In the wake of the arrests of three officers in connection with people trafficking, police chief Zaharias Chrysostomou said Tuesday it was the first time since the foundation of the Republic the force was dealing with the matter but he urged the state to create the necessary conditions to stamp out corruption across the public service.
In a written statement, the chief said he had acknowledged the problem but also the gaps that hindered efforts to stamp it out.
“It is the first time since the creation of the police force in 1960 that we are tackling this problem adequately,” he said.
Chrysostomou said the force had conducted a study which showed the real dimension of the problem and proceeded to set up an internal affairs service, which was granted the necessary powers and legal tools.
The police chief said the overwhelming majority of officers were conscientious and dedicated and honoured the oath they had taken.
“Thus, I must, and I feel is my duty and obligation towards all those members of the force who even risk their life on a daily basis, stress that the Cyprus police are all these people, the unsung heroes, who do everything in their power to serve the public,” the chief said.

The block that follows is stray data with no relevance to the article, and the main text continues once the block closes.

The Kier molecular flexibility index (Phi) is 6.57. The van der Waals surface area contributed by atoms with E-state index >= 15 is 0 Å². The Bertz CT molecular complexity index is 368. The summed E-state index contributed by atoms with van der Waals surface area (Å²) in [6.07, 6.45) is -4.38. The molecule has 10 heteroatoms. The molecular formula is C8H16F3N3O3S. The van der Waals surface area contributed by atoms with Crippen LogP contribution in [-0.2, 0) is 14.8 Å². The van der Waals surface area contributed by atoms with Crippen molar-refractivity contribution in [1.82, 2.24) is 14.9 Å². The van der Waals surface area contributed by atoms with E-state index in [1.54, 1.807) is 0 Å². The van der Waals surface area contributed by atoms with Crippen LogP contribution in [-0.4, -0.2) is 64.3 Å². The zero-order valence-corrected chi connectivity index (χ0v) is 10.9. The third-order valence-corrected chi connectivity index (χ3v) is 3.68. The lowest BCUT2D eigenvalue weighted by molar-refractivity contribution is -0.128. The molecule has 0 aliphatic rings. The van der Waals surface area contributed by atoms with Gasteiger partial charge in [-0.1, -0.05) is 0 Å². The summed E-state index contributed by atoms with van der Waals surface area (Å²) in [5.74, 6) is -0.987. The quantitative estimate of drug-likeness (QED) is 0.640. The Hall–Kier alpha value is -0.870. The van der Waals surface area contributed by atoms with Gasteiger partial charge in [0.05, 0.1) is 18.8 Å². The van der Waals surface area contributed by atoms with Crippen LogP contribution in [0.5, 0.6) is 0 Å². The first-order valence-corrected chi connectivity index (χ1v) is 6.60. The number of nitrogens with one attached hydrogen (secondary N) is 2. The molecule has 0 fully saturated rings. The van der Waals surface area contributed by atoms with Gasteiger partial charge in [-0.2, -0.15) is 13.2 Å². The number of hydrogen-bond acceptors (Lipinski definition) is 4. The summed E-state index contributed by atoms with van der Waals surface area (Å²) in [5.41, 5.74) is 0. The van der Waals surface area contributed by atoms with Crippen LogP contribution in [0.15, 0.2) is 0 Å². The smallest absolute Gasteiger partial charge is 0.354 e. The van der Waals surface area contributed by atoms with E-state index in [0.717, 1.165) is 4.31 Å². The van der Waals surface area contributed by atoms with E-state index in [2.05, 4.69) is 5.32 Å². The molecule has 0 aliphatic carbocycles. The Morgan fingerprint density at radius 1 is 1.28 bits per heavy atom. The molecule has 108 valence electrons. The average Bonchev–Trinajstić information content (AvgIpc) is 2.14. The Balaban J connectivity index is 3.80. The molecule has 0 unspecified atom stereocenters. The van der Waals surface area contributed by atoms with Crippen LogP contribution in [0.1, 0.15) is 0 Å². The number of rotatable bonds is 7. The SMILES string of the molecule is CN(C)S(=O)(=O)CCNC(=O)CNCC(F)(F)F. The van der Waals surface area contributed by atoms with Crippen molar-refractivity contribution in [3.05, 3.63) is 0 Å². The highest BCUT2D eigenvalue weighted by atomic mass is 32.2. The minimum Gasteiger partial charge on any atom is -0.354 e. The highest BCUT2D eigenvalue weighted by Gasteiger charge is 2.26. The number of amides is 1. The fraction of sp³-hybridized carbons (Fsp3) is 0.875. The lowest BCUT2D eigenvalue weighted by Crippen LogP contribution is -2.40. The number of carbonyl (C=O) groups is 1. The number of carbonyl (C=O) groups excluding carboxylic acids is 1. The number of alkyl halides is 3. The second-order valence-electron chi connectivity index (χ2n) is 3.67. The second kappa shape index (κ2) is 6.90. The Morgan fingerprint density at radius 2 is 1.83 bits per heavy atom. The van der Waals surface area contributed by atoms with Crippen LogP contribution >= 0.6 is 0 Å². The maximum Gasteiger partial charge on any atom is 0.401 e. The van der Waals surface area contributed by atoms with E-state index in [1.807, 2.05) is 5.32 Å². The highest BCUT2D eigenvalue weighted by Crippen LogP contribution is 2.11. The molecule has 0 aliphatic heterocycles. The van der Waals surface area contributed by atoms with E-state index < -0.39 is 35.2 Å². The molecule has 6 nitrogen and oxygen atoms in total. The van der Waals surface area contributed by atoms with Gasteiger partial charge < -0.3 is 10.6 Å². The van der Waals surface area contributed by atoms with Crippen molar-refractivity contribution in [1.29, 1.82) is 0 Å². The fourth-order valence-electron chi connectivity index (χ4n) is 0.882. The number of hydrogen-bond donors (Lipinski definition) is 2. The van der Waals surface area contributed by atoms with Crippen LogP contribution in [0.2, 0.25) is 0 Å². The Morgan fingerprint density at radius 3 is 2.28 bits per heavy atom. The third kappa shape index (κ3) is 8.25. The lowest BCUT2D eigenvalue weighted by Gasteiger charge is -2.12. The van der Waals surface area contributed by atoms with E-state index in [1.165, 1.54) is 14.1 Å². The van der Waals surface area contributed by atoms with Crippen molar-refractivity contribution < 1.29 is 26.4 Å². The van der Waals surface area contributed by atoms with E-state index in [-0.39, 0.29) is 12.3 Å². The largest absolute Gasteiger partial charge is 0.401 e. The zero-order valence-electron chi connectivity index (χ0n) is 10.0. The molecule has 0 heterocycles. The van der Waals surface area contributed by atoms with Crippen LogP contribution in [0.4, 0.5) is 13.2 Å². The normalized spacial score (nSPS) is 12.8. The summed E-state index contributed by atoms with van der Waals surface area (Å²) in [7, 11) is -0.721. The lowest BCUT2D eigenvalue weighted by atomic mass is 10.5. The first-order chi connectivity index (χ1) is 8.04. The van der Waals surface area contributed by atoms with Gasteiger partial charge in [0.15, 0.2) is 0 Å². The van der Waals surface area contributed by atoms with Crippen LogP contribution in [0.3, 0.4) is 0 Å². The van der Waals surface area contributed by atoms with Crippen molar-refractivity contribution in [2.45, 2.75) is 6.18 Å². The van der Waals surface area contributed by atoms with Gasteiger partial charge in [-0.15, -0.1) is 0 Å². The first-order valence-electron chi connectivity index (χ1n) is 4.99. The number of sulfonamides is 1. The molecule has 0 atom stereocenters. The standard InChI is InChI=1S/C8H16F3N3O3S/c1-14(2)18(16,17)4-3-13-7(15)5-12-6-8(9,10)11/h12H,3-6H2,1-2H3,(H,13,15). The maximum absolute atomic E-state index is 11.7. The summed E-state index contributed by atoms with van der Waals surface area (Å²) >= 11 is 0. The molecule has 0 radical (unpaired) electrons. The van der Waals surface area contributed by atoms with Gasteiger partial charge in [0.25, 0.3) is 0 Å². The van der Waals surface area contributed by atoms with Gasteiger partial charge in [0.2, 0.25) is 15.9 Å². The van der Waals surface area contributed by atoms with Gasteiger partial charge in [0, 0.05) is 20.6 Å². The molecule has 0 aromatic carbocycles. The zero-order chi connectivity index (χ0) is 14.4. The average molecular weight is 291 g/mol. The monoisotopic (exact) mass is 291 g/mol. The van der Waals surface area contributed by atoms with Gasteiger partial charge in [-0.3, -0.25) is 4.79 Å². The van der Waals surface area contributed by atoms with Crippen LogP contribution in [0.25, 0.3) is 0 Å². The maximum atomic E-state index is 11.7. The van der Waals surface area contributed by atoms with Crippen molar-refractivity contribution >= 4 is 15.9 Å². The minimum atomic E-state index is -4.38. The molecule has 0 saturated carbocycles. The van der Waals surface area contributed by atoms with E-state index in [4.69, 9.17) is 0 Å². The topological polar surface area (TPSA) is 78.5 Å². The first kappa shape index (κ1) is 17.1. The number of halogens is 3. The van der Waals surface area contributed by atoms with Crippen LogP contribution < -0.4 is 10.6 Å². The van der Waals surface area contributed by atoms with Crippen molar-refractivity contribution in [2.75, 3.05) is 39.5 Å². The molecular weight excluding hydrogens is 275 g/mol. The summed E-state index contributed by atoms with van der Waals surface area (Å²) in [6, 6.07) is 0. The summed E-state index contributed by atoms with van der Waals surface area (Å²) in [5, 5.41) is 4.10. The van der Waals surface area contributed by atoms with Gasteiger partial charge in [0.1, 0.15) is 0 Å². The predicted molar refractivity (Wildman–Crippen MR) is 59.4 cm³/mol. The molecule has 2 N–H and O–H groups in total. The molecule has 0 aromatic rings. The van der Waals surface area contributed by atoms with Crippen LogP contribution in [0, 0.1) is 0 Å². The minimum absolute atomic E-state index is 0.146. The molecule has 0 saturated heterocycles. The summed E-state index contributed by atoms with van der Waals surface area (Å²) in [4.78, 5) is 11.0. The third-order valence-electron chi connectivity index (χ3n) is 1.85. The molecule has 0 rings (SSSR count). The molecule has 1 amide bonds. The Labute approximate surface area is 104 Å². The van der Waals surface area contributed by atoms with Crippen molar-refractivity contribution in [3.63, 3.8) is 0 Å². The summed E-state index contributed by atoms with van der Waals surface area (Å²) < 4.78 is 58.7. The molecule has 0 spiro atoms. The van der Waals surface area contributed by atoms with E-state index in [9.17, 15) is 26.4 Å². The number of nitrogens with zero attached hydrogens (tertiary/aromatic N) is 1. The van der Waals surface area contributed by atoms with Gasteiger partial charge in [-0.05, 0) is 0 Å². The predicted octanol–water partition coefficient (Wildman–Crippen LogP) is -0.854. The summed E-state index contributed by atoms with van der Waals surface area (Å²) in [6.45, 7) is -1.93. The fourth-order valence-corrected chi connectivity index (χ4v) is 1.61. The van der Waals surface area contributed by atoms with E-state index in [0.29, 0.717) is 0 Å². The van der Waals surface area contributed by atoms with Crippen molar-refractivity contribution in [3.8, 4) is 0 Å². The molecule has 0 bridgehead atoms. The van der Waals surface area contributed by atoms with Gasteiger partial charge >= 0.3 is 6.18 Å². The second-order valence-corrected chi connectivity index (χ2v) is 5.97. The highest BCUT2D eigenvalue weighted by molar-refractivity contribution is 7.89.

Chrysostomou said police corruption was not just a Cypriot phenomenon but the force had the will to stamp it out.
“On the other hand, let us not fool ourselves, corruption does not only exist in the police, it spans the entire public service, and I know well what I am saying.”
The chief urged the state to “create the necessary conditions to stamp out corruption across the public service.”
“Because without the necessary essentials, powers that is, there cannot be a crackdown on the corruption phenomenon,” he said.